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Patricia W. & J. Douglas Perry Library
The Papers of Our Own Community Press
Our Own began publishing in 1976 when thoughts of liberty were in the air. In August of that year, a handful of gays and lesbians created a social and political group at the Unitarian-Universalist church in Norfolk, called the Unitarian-Universalist Gay Caucus (UUGC). Before long, the group needed a newsletter to keep members informed of activities. The first issue of Our Own featured an article about a spaghetti dinner being held to raise funds for a gay helpline.
The first few issues of Our Own primarily detailed the sparse gathering opportunities for gays and lesbians in Norfolk, and expounded upon the UUGC's dreams of establishing the helpline, a venereal disease clinic, telephone counseling, a public library of gay material, and a free legal aid clinic.
By the end of its second year of publication, the newsletter had grown in circulation and size, distributed throughout the state and covering such news as Anita Bryant's anti-gay crusade (with Bryant's classic quote: I'd rather my child be dead than a homosexual.), same-sex marriage, gays and religion, gays in the military, and gays in the media. Over the next two decades, the topics would remain fairly constant, although Anita Bryant gave way to Jerry Falwell whose media spotlight was eventually usurped by Pat Robertson.
As the years went on, the climate in the country changed. Bryant was just the beginning of a violent backlash against the tentative acceptance mainstream America held out to gays. The pages of Our Own began to contain more and more stories about gay-bashing and murder, anti-gay legislation and anti-gay crusaders. For Our Own's readers struggling for self-determination in the back yard of Pat Robertson's multi-million dollar right wing compound, such events as the murder of San Francisco city supervisor and gay rights activist Harvey Milk brought home the level of hatred directed against gays.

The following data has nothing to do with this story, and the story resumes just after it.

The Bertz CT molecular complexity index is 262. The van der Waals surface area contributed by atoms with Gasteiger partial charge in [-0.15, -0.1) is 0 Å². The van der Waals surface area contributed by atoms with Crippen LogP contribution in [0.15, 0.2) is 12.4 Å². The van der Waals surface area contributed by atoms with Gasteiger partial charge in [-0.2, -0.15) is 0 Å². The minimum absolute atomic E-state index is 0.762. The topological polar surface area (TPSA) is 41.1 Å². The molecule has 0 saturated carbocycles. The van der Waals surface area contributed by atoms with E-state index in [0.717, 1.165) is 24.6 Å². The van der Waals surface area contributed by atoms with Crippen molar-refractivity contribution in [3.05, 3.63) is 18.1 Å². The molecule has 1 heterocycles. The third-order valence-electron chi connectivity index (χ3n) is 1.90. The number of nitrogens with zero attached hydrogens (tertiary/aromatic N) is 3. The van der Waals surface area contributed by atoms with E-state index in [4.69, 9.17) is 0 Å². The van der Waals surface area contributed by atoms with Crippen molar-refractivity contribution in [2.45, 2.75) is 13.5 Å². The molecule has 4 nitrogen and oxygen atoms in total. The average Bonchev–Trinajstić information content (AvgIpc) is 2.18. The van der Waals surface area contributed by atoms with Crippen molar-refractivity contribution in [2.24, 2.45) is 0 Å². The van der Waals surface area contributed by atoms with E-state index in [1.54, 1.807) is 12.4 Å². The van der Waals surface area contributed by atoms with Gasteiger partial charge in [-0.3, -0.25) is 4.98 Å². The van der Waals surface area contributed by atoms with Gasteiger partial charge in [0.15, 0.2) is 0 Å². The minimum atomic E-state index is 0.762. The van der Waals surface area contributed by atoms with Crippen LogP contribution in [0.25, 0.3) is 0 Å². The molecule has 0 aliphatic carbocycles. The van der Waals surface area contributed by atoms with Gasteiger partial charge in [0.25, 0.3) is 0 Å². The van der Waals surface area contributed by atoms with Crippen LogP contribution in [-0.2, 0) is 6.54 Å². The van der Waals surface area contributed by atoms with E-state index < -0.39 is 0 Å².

Our Own became a nucleus for the community. The people who started new gay organizations either met while working at Our Own or were brought together through our articles or news stories. But mainstream Virginia didn't feel as fondly toward the newspaper. Our Own found itself fighting to keep its issues in public libraries, which suddenly became unwilling to stock a gay newspaper. Our Own ultimately brought a lawsuit against the City of Virginia Beach with the help of the American Civil Liberties Union in an attempt to force the libraries to keep an issue of the paper with their periodicals. The lawsuit failed, but when the city sued the newspaper to recoup the money the city had spent on its defense, the case went all the way to the Federal Appeal Court in Wilmington, N.C., where the court decided in favor of Our Own.
Near the end of 1981, gays began to hear about a new gay cancer taking the lives of gay men. Gay newspapers and the gay community in general, weren't sure how to react to the news. To many, it sounded suspiciously like a government plot to force gay men back into the closet. But the rising death toll was impossible to ignore, and Our Own forged ahead with stories that educated readers about possible causes of the new disease. The AIDS crisis brought the gay and lesbian community together.
In August of 1998, the paper declared bankruptcy. Low revenues from advertising, increased rent costs, and chronic staffing problems hit a crisis point. At the time, it was one of the country's oldest gay and lesbian newspapers.
This collection spans the years from 1976 to 1998. Of historical note are articles on anti-gay campaigns by Anita Bryant, Jerry Falwell, and Pat Robertson; the murder of San Francisco city supervisor and gay rights activist, Harvey Milk; same-sex marriage; gays and religion; gays in the military; gays in the media; the AIDS epidemic; and news, organizations, and events related to gay and lesbian people on local, state, and national levels.
The collection is arranged chronologically in bound volumes.
Gift of Alicia Herr, Editor, September 1998. Accession #: A98-9.
The collection is open to researchers without restrictions. Questions on literary property rights should be directed to the Special Collections Librarian.
15 Bound Volumes.
Volume 1: 1977-78